The course focuses on the practical hands-on aspects of sorting, identifying, quantifying and reporting archaeobotanical macro-remains, with primary emphasis on seeds. The teaching hours of this course will be held as a one week, 40-hour, intensive short course in Reading Week of Term II. This short course in archaeobotanical seed identification is also open to continuing education students, for details see here. For MSc/ MA students Written work and the exam are due in Term III. Nevertheless, intention to take this course should be indicated to coordinator well in advance (i.e. during Term I).
The course will train students to prepare basic descriptive archaeobotanical reports. Identification training will focus in most detail on the identification of major Old World seed crops (including Near East/European as well as some South/East Asian and African taxa).
The course will provide basic tools for identification that can be applied to the identification of other taxa. It is expected that students pursuing this course will also take a theory seminar, chosen from amongst the 3 half-unit core course for the MSc in Environmental Archaeology.
Aims of the course
This course focuses on the practical hands-on aspects of sorting, identification, quantification and reporting of archaeobotanical macro-remains, with a primary emphasis on seeds, including sessions on economic plant categories (such as oil seeds or cereals) and on systematic groupings (focusing on key families and orders, such as those that recur as arable weeds in the Old World). There will also be introductions to wood charcoal, parenchyma tissue and phytoliths, at a general plant anatomical level.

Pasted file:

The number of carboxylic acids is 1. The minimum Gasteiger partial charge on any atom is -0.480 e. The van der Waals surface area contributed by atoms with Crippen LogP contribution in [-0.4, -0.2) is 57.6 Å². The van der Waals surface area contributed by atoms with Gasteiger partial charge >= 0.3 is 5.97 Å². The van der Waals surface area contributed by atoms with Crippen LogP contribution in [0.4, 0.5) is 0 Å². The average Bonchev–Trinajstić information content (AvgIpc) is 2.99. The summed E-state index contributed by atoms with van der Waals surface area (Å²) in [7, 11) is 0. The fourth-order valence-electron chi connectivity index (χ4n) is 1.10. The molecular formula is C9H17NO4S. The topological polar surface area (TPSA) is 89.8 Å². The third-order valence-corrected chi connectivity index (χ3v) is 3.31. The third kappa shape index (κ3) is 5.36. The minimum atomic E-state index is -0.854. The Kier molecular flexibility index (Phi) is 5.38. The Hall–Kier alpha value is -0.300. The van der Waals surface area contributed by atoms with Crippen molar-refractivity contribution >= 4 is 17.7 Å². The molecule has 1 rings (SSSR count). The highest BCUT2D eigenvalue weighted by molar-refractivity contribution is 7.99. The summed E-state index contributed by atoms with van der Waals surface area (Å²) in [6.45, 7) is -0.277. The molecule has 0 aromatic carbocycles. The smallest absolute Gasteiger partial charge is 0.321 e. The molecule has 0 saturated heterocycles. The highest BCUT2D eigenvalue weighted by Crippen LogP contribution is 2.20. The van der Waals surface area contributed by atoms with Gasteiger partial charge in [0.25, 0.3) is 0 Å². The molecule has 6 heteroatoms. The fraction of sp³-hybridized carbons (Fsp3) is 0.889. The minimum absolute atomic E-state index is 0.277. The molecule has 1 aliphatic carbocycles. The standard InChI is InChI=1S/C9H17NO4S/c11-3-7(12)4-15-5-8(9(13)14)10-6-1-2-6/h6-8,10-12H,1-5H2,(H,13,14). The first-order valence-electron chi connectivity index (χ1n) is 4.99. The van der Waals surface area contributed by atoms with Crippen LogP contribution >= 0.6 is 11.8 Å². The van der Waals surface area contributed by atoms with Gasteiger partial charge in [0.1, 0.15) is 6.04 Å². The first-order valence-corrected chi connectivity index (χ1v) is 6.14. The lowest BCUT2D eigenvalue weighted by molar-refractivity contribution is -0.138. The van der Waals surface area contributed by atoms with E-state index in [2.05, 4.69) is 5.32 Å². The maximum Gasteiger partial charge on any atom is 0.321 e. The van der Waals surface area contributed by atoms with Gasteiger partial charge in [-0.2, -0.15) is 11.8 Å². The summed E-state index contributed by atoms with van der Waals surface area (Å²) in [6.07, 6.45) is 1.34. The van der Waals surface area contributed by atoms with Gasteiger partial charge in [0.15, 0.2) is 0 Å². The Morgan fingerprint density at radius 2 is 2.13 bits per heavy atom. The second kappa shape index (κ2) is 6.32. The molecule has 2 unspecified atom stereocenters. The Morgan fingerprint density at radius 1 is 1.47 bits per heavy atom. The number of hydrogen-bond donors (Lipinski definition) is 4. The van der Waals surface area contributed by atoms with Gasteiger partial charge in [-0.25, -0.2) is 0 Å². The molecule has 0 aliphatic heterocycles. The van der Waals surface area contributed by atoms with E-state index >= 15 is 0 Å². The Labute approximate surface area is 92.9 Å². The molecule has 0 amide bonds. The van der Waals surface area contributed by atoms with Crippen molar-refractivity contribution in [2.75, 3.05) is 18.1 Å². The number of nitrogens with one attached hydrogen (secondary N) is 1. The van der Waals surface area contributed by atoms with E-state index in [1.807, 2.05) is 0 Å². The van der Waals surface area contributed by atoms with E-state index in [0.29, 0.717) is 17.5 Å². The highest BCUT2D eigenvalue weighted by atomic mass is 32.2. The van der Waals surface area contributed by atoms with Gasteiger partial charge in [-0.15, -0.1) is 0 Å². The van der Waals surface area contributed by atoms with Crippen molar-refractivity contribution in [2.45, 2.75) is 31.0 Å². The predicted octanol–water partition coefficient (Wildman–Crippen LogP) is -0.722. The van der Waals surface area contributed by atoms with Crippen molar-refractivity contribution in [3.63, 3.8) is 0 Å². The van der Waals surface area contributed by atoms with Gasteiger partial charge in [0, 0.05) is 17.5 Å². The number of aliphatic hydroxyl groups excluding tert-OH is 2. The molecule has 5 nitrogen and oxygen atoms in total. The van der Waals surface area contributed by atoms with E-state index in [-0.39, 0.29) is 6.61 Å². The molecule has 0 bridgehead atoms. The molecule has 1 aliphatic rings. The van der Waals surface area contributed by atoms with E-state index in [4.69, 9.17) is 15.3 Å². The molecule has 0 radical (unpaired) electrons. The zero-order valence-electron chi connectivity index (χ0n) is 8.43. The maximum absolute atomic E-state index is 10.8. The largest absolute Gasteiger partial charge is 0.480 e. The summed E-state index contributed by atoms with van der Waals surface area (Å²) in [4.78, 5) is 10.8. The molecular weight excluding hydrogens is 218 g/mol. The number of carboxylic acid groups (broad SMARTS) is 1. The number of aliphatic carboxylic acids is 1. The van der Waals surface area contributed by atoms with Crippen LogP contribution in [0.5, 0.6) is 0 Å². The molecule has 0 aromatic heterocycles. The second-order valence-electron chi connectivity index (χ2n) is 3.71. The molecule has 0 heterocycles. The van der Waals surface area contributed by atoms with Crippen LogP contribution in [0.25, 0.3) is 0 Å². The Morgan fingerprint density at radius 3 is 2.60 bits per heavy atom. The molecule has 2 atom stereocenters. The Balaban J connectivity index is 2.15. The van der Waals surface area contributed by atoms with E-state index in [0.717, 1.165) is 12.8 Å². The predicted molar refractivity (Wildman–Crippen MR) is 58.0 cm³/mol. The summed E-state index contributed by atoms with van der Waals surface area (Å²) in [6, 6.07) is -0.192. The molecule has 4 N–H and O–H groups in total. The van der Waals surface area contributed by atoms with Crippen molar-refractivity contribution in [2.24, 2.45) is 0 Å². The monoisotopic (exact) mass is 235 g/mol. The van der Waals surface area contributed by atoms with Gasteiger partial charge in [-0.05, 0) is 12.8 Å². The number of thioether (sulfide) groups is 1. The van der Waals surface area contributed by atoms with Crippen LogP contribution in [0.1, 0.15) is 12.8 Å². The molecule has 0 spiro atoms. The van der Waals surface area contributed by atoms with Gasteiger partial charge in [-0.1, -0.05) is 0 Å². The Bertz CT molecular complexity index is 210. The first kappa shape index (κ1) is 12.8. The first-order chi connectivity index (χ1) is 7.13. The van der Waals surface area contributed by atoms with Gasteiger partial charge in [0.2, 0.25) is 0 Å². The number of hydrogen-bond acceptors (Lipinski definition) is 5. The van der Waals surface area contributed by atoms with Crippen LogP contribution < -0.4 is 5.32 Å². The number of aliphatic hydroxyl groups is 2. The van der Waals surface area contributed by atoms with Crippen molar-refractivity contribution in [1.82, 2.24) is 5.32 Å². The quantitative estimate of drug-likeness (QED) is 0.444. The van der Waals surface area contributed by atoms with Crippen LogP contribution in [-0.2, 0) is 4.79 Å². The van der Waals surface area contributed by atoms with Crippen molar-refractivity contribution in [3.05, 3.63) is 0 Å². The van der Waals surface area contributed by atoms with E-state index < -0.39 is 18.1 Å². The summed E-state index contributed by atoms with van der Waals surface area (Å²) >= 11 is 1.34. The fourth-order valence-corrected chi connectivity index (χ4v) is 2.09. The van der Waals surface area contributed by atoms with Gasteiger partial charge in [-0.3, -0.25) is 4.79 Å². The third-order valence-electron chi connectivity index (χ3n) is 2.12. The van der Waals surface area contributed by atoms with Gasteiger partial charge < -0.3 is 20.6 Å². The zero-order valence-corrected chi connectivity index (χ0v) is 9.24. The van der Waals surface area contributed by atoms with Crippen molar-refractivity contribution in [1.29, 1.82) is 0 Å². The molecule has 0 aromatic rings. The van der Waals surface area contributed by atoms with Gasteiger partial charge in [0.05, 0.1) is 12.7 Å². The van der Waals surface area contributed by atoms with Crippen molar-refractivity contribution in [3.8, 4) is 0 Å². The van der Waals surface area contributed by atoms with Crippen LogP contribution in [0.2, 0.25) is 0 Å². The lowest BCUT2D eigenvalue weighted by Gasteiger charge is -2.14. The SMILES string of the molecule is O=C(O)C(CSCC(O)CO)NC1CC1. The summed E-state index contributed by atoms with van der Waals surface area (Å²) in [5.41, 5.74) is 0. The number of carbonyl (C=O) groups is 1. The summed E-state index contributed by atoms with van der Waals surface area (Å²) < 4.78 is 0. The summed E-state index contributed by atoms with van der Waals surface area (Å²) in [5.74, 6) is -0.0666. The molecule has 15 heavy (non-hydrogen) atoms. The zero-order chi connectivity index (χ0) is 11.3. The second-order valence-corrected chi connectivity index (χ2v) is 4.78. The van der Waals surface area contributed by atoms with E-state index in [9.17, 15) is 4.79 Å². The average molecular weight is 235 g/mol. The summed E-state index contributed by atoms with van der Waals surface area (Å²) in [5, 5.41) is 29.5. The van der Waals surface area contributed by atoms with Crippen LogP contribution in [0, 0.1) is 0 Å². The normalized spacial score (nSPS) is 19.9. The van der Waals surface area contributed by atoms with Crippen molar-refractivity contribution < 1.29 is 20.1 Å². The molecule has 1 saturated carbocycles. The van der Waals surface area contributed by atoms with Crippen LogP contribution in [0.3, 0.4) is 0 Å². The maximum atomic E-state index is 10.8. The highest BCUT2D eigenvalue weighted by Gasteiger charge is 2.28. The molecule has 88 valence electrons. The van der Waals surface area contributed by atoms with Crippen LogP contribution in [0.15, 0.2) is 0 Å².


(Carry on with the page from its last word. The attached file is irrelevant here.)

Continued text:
This course should prepare students to produce basic descriptive archaeobotanical reports based on macro-remains (seed) assemblages. Identification will focus in most detail on major Old World seed crops (including Near Eastern/European as well as South/East Asian and African taxa). The course will provide basic tools for identification that can be applied to other taxa, and students will be continually challenged to identify modern, artificially charred, and archaeological specimens. The main aim for this course is for students to leave being able to sort archaeobotanical samples and effectively make identifications of their material.
This option is taught weekly during both terms. Sessions normally begin with an identification quiz (which is NOT marked, but preparatory for the research life of an archaeobotanist, and for the final practical exam), this is then followed by an introduction to the material for the current session, after which students puruse their own observations, note-taking and diagram drawing, asking questions as pertinent. Further time spent drawing and observing is expected to be carried out during the rest of the following week, There will be no formal teaching in Reading Weeks. Additional time in the laboratory will be needed outside of class for individual study of material and drawing, as well as for assigned reading.